To be sure, there have been factors that have contributed to the battle: comfort eating, not recognizing my load limits - just to name a couple.
In fact, last year I nearly gave up on recovery. I was so discouraged by a major setback when my entire right hand was rendered almost useless by severe eczema. The dermatologist told me that the cause wasn't allergy related, but glandular.
I knew what that meant.
It was getting worse, not better.
I finally told the Lord that if this was meant to be my "thorn in the flesh", the thing that would keep me humbling coming before Him for the strength that could only come from Him, I would accept it.
Although deep inside I knew that this couldn't possibly be His will. My family needed me! They needed all of me. Not a shell of me.
There was one thing that holding me back, and I knew it.
I have always hated exercise.
Being more of a book worm and nerd, I would much prefer to stay indoors and read a good book, listen to music, cook, bake, clean, research...just about anything else.
In my imagination I would love to be an outdoorsy gardening type - but let's face it. I'm not. I'm trying to be, and I'm confident that I can learn to be.
For Christmas I received a gift card that enabled me to buy a pedometer. I decided to invest in a good one, so I bought a FitBit Zip.
It tracks my steps, calories burned, miles walked and synchs with My Fitness Pal where I track my food. With the App available, you can compete against other FitBit users as well as track your food and weight loss progress.
This was key to getting me moving.
Now - before I began using the FitBit, I claimed I was "moderately active". I wore the pedometer for 2-3 days and didn't change anything. I wanted to see how active I really was.
They say that an active person tracks a minimum of 10,000 steps. I tracked barely 2,000.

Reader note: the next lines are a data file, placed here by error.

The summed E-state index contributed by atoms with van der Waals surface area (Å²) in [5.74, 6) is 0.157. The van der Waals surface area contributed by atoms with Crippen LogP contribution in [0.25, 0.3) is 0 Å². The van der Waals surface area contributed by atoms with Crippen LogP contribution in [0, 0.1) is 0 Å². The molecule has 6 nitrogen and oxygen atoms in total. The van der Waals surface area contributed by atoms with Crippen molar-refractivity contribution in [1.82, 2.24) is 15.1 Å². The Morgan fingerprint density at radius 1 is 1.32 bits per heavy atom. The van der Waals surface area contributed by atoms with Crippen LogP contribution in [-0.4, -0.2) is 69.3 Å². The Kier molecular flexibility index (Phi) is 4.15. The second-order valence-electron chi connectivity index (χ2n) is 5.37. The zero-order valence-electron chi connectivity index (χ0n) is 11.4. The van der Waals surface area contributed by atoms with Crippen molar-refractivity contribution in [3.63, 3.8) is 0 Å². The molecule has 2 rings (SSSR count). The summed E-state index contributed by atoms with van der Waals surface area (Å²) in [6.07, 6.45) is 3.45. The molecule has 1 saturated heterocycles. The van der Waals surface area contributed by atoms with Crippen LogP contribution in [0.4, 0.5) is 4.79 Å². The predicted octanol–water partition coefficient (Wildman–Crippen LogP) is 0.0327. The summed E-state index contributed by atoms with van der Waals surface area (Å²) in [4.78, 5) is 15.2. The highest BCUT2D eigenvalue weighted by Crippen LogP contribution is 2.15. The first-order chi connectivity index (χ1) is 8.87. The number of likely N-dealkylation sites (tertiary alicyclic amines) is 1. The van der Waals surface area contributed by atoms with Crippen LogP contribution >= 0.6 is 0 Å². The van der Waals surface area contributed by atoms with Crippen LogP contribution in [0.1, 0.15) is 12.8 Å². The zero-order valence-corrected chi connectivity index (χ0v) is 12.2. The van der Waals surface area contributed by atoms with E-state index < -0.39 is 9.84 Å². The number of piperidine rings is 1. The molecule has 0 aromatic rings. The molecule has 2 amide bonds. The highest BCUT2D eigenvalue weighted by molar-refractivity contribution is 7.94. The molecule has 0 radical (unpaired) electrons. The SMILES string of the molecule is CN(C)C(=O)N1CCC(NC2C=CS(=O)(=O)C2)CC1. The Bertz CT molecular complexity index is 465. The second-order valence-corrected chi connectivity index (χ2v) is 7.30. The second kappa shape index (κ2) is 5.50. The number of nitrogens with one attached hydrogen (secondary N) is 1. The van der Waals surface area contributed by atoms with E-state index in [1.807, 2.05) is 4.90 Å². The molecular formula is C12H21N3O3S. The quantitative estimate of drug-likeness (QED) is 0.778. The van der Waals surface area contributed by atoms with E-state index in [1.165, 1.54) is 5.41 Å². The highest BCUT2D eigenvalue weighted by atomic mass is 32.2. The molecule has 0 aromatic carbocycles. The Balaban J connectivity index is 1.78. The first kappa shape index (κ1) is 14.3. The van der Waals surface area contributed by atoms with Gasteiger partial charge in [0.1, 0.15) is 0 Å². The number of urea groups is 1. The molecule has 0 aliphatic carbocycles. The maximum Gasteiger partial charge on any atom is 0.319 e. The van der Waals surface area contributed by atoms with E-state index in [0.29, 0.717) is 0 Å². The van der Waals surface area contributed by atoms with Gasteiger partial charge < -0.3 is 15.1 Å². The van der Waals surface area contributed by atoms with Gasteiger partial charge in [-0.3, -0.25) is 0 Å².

The challenge was on!
I immediately began to search for ways to increase my number of steps and was amazed at how creative I became. But that's not all that amazed me. After only one week I noticed my energy levels increasing.
I have been active and exercising consistently now for a month and the change in my body and metabolism are incredible.
The brain fog I used to have is gone and while I'm sometimes wake up in the morning feeling fatigued, it is significantly less than before.
How Exercise Affects Adrenal FatigueThose who suffer with Adrenal Fatigue need to be very careful about exercise. While exercise and physical movement is good for the body, because it increases our heart rate and releases endorphin levels - the "happy hormone" - and thus increases our metabolism, going overboard can actually be counter productive.
Too much exercise can put stress on the body, which puts stress on the adrenal glands, and therefore exacerbates the problem.
To start, simple walking is good. Just walk. Get those muscles moving. As you begin to building stamina, you can begin doing low-impact exercise and strength training; then slowly build up.
I am now jogging in 4-minute intervals between 1-minute strength training exercises for 20-25 minutes a day. 3 days a week I add a 30-minute walk up a steep incline near our house.
I saved this article for last because I wanted to illustrate how I had all the other elements in place: I had destressed, I was eating healthier, and taking all the necessary supplements - but this piece of the puzzle was missing. This was the key to my recovery.
You have to have every piece of the puzzle present to make it work!
Adrenal Fatigue recovery is possible. It is a long journey, but there is a destination and that destination is normal, healthy, vibrant living. But you need to be consistent, disciplined and determined to do what it takes to make it happen.